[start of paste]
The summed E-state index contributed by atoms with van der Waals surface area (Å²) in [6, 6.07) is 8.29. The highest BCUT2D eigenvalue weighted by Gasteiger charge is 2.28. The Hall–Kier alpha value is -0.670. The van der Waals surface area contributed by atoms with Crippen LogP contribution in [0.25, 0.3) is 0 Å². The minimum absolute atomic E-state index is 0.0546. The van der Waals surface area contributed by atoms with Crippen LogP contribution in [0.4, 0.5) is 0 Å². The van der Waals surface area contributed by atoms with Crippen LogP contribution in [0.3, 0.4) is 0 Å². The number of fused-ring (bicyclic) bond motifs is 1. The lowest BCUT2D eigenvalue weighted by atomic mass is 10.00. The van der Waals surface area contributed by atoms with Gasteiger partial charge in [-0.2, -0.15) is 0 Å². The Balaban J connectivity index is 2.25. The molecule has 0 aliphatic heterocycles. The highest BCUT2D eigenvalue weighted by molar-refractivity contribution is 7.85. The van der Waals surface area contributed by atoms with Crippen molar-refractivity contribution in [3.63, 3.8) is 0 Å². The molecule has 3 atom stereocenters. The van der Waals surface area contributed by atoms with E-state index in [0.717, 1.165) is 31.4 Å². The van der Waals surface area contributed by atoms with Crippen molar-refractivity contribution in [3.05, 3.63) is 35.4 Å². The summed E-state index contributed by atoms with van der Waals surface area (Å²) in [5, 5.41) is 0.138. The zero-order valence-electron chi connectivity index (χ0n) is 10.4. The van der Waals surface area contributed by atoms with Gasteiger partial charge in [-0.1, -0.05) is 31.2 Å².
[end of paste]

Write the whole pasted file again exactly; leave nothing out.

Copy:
The summed E-state index contributed by atoms with van der Waals surface area (Å²) in [6, 6.07) is 8.29. The highest BCUT2D eigenvalue weighted by Gasteiger charge is 2.28. The Hall–Kier alpha value is -0.670. The van der Waals surface area contributed by atoms with Crippen LogP contribution in [0.25, 0.3) is 0 Å². The minimum absolute atomic E-state index is 0.0546. The van der Waals surface area contributed by atoms with Crippen LogP contribution in [0.4, 0.5) is 0 Å². The van der Waals surface area contributed by atoms with Crippen LogP contribution in [0.3, 0.4) is 0 Å². The number of fused-ring (bicyclic) bond motifs is 1. The lowest BCUT2D eigenvalue weighted by atomic mass is 10.00. The van der Waals surface area contributed by atoms with Gasteiger partial charge in [-0.2, -0.15) is 0 Å². The Balaban J connectivity index is 2.25. The molecule has 0 aliphatic heterocycles. The highest BCUT2D eigenvalue weighted by molar-refractivity contribution is 7.85. The van der Waals surface area contributed by atoms with Crippen molar-refractivity contribution in [3.63, 3.8) is 0 Å². The molecule has 3 atom stereocenters. The van der Waals surface area contributed by atoms with E-state index in [0.717, 1.165) is 31.4 Å². The van der Waals surface area contributed by atoms with Crippen molar-refractivity contribution in [3.05, 3.63) is 35.4 Å². The summed E-state index contributed by atoms with van der Waals surface area (Å²) in [5, 5.41) is 0.138. The zero-order valence-electron chi connectivity index (χ0n) is 10.4. The van der Waals surface area contributed by atoms with Gasteiger partial charge in [-0.1, -0.05) is 31.2 Å².